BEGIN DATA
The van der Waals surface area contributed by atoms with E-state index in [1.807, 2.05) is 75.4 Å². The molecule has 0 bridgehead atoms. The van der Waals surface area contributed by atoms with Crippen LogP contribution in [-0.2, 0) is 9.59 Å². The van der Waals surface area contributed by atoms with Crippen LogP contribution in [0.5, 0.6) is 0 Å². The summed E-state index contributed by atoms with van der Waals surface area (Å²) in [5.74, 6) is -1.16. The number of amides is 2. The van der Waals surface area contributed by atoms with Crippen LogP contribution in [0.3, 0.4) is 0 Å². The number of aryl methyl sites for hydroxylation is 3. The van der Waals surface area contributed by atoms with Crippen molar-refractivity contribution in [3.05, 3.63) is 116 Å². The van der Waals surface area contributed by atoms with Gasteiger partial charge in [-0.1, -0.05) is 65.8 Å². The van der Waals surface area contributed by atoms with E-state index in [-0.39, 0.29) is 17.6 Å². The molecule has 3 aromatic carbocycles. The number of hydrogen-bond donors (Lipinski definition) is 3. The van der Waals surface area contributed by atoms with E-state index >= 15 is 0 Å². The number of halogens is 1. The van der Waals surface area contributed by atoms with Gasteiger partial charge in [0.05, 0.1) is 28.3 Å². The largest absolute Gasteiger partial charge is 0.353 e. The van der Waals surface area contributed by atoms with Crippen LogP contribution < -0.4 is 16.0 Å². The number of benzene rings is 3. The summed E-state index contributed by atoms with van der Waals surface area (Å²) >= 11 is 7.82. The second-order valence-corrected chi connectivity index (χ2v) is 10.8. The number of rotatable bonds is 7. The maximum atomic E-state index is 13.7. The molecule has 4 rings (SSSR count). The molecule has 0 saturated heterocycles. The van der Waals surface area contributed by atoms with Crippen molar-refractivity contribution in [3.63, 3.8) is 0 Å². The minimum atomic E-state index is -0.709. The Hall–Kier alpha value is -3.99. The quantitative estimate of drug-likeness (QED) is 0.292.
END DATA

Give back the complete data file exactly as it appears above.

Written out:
The van der Waals surface area contributed by atoms with E-state index in [1.807, 2.05) is 75.4 Å². The molecule has 0 bridgehead atoms. The van der Waals surface area contributed by atoms with Crippen LogP contribution in [-0.2, 0) is 9.59 Å². The van der Waals surface area contributed by atoms with Crippen LogP contribution in [0.5, 0.6) is 0 Å². The summed E-state index contributed by atoms with van der Waals surface area (Å²) in [5.74, 6) is -1.16. The number of amides is 2. The van der Waals surface area contributed by atoms with Crippen LogP contribution in [0.3, 0.4) is 0 Å². The number of aryl methyl sites for hydroxylation is 3. The van der Waals surface area contributed by atoms with Crippen molar-refractivity contribution in [3.05, 3.63) is 116 Å². The van der Waals surface area contributed by atoms with Gasteiger partial charge in [-0.1, -0.05) is 65.8 Å². The van der Waals surface area contributed by atoms with E-state index in [-0.39, 0.29) is 17.6 Å². The molecule has 3 aromatic carbocycles. The number of hydrogen-bond donors (Lipinski definition) is 3. The van der Waals surface area contributed by atoms with E-state index >= 15 is 0 Å². The number of halogens is 1. The van der Waals surface area contributed by atoms with Gasteiger partial charge in [0.05, 0.1) is 28.3 Å². The largest absolute Gasteiger partial charge is 0.353 e. The van der Waals surface area contributed by atoms with Crippen LogP contribution < -0.4 is 16.0 Å². The number of benzene rings is 3. The summed E-state index contributed by atoms with van der Waals surface area (Å²) >= 11 is 7.82. The second-order valence-corrected chi connectivity index (χ2v) is 10.8. The number of rotatable bonds is 7. The maximum atomic E-state index is 13.7. The molecule has 4 rings (SSSR count). The molecule has 0 saturated heterocycles. The van der Waals surface area contributed by atoms with Crippen molar-refractivity contribution in [3.63, 3.8) is 0 Å². The minimum atomic E-state index is -0.709. The Hall–Kier alpha value is -3.99. The quantitative estimate of drug-likeness (QED) is 0.292.